Overall, it’s pretty overwhelming and also a bit of a mess. Which is understandable because, as I’ve noted so many times over the past month, the underlying MIDP is a mess.

I’m pretty sure, based on professional experience, that I know how this went down. Waterfront Toronto gave, say, six analysts a week or less to summarize and analyze specific sections of the report, then did a bit of quality control (probably more than seems to have gone into the actual MIDP) to help everything to more or less line up, and then published it. Given these constraints, the analysts and writers at Waterfront Toronto did an amazing job to produce a document as coherent as this. I read it quickly (I’m exactly as burned out on MIDP-related docs as you might imagine), but it seems to hit all the key points. Sure, they could’ve produced a somewhat more coherent document, but not in the time allotted.

From one analyst to another, if you worked on this report and run into me at a bar, and you didn’t take my past 49 posts as a personal affront, I’ll buy you a beer. Good job.

What is this weird document?

While professionally the Note to Reader is a quality piece of work (given the constraints the authors faced), and I don’t think I have any complaints about the summary part of the document, the oddest thing about it is that it exists at all. It’s the Executive Summary that should’ve been included in the report proper; it’s what the Overview document should’ve been.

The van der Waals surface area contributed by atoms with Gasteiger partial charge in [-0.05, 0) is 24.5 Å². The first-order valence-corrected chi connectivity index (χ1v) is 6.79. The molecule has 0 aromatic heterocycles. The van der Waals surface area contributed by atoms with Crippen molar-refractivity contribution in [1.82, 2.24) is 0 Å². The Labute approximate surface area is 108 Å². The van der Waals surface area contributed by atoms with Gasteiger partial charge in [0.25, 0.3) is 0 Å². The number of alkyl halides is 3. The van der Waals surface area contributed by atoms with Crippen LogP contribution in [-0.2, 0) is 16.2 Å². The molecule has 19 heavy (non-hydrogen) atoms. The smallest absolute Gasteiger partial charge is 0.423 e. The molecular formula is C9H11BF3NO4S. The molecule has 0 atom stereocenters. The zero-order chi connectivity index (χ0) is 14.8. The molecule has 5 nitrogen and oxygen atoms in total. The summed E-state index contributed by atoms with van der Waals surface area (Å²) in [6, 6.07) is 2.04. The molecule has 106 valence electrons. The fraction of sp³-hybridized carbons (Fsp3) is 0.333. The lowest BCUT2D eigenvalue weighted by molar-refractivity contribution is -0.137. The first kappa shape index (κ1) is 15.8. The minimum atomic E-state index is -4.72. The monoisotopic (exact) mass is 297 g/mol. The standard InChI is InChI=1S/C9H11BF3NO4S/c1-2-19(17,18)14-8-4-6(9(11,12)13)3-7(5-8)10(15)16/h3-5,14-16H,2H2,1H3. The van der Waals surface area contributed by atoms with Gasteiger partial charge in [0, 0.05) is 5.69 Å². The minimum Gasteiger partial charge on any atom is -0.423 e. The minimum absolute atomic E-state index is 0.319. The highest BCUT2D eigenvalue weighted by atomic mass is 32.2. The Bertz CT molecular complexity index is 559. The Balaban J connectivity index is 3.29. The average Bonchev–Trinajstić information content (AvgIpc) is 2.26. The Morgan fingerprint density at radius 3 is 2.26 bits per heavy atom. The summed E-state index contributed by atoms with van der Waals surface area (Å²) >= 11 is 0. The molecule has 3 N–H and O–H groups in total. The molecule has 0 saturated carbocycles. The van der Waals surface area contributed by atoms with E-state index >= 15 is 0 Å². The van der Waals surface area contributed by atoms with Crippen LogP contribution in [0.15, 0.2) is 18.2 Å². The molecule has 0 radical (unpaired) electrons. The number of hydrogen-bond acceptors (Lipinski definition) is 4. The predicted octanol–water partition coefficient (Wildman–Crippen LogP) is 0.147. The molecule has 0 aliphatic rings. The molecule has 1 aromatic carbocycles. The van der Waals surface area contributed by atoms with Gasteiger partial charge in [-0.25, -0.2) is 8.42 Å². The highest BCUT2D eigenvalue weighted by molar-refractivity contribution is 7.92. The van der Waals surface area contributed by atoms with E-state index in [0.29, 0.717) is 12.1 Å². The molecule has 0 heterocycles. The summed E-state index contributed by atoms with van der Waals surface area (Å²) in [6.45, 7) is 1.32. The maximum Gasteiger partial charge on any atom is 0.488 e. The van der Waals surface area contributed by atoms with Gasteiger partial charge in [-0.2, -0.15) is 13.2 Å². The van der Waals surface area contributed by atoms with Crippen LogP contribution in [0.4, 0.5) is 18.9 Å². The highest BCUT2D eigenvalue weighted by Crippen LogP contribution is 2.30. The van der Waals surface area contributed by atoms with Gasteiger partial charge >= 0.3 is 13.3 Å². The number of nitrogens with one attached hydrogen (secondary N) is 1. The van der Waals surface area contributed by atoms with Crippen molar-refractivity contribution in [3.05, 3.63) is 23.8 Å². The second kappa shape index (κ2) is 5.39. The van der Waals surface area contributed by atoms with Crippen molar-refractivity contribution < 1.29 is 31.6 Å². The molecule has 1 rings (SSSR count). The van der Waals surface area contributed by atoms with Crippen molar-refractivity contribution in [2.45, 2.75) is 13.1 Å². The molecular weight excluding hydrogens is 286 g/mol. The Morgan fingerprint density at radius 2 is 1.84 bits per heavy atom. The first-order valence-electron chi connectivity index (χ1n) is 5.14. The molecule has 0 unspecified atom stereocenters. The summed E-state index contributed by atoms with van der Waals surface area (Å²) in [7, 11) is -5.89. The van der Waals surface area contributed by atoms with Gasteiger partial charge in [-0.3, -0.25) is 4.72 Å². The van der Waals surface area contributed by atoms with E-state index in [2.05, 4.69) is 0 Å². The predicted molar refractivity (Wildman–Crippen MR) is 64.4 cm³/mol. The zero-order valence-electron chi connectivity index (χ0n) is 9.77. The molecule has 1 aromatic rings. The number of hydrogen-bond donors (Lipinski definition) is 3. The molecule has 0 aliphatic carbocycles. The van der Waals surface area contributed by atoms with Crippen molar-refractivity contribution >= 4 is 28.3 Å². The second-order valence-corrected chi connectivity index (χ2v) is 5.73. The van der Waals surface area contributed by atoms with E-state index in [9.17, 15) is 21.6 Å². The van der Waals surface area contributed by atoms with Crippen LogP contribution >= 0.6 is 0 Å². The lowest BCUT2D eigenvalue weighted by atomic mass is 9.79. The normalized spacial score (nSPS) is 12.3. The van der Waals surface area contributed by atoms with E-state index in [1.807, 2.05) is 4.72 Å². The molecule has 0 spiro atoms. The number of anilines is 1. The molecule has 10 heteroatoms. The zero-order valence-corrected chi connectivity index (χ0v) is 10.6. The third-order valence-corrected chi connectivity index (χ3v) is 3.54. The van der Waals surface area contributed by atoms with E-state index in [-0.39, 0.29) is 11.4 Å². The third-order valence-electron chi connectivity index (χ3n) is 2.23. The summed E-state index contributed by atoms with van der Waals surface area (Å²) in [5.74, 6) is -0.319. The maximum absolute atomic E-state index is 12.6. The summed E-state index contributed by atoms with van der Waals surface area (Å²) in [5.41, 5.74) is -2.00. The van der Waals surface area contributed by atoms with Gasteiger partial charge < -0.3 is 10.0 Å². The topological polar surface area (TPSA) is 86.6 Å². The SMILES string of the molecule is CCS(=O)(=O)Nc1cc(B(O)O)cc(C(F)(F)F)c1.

It’s also a summary written by an organization that, by its own admission, was (and is) still in the process of figuring out exactly what’s in the MIDP and what it all means. Moreover that it was published before the public had had a chance to have its say was odd, to say the least. I would’ve expected a government agency to wait to hear from the public before issuing what is effectively its response to the MIDP.

Then there’s the problematic matter of the non-arm’s-length relationship between Sidewalk Labs and Waterfront Toronto. The Note to Reader is a critique of a document by an organization for which the Plan Development Agreement, signed July 31, 2018, and renewed a year later, assigned joint responsibility.